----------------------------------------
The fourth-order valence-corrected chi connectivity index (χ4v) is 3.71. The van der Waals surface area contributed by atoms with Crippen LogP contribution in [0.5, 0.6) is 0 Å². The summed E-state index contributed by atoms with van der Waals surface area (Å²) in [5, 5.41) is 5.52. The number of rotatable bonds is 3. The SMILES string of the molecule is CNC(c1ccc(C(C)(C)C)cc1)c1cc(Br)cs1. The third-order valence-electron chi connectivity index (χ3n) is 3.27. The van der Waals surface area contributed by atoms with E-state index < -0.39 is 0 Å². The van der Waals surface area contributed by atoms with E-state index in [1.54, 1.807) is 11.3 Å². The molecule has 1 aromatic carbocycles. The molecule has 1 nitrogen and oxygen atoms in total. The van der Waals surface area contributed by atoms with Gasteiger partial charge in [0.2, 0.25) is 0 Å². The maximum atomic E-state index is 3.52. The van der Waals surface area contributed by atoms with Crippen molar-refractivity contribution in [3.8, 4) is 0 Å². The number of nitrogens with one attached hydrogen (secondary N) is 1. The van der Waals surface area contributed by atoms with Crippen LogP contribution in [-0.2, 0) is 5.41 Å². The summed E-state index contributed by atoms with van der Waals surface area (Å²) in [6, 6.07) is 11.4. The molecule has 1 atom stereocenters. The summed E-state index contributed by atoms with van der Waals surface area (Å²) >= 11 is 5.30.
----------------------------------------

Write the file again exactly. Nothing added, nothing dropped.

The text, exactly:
The fourth-order valence-corrected chi connectivity index (χ4v) is 3.71. The van der Waals surface area contributed by atoms with Crippen LogP contribution in [0.5, 0.6) is 0 Å². The summed E-state index contributed by atoms with van der Waals surface area (Å²) in [5, 5.41) is 5.52. The number of rotatable bonds is 3. The SMILES string of the molecule is CNC(c1ccc(C(C)(C)C)cc1)c1cc(Br)cs1. The third-order valence-electron chi connectivity index (χ3n) is 3.27. The van der Waals surface area contributed by atoms with E-state index < -0.39 is 0 Å². The van der Waals surface area contributed by atoms with E-state index in [1.54, 1.807) is 11.3 Å². The molecule has 1 aromatic carbocycles. The molecule has 1 nitrogen and oxygen atoms in total. The van der Waals surface area contributed by atoms with Gasteiger partial charge in [0.2, 0.25) is 0 Å². The maximum atomic E-state index is 3.52. The van der Waals surface area contributed by atoms with Crippen molar-refractivity contribution in [3.8, 4) is 0 Å². The number of nitrogens with one attached hydrogen (secondary N) is 1. The van der Waals surface area contributed by atoms with Crippen LogP contribution in [-0.2, 0) is 5.41 Å². The summed E-state index contributed by atoms with van der Waals surface area (Å²) in [6, 6.07) is 11.4. The molecule has 1 atom stereocenters. The summed E-state index contributed by atoms with van der Waals surface area (Å²) >= 11 is 5.30.